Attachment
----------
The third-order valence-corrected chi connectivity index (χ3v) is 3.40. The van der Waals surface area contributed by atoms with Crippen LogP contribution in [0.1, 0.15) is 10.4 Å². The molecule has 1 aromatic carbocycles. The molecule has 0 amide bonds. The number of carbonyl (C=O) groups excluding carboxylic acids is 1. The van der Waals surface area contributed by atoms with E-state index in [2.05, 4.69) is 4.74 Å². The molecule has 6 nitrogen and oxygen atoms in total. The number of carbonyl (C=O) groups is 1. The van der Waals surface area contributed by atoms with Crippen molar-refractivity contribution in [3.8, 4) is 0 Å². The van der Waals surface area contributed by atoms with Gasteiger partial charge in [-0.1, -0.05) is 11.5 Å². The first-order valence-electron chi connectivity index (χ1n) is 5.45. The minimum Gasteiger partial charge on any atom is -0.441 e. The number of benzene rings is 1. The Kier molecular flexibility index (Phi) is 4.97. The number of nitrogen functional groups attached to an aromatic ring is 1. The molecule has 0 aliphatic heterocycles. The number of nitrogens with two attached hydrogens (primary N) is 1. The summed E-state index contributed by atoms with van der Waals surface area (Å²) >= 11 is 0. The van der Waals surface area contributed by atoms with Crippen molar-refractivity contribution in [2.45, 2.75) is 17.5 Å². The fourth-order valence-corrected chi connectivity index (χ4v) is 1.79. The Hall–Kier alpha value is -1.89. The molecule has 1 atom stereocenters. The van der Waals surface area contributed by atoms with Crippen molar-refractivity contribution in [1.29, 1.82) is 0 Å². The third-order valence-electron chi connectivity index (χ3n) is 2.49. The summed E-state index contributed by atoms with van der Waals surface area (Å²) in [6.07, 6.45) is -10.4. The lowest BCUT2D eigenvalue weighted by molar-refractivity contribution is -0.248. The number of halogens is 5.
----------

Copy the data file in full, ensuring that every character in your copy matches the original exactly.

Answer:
The third-order valence-corrected chi connectivity index (χ3v) is 3.40. The van der Waals surface area contributed by atoms with Crippen LogP contribution in [0.1, 0.15) is 10.4 Å². The molecule has 1 aromatic carbocycles. The molecule has 0 amide bonds. The number of carbonyl (C=O) groups excluding carboxylic acids is 1. The van der Waals surface area contributed by atoms with E-state index in [2.05, 4.69) is 4.74 Å². The molecule has 6 nitrogen and oxygen atoms in total. The number of carbonyl (C=O) groups is 1. The van der Waals surface area contributed by atoms with Crippen molar-refractivity contribution in [3.8, 4) is 0 Å². The van der Waals surface area contributed by atoms with Gasteiger partial charge in [-0.1, -0.05) is 11.5 Å². The first-order valence-electron chi connectivity index (χ1n) is 5.45. The minimum Gasteiger partial charge on any atom is -0.441 e. The number of benzene rings is 1. The Kier molecular flexibility index (Phi) is 4.97. The number of nitrogen functional groups attached to an aromatic ring is 1. The molecule has 0 aliphatic heterocycles. The number of nitrogens with two attached hydrogens (primary N) is 1. The summed E-state index contributed by atoms with van der Waals surface area (Å²) >= 11 is 0. The van der Waals surface area contributed by atoms with Crippen molar-refractivity contribution in [2.45, 2.75) is 17.5 Å². The fourth-order valence-corrected chi connectivity index (χ4v) is 1.79. The Hall–Kier alpha value is -1.89. The molecule has 1 atom stereocenters. The van der Waals surface area contributed by atoms with Crippen molar-refractivity contribution in [1.29, 1.82) is 0 Å². The third-order valence-electron chi connectivity index (χ3n) is 2.49. The summed E-state index contributed by atoms with van der Waals surface area (Å²) in [6.07, 6.45) is -10.4. The lowest BCUT2D eigenvalue weighted by molar-refractivity contribution is -0.248. The number of halogens is 5.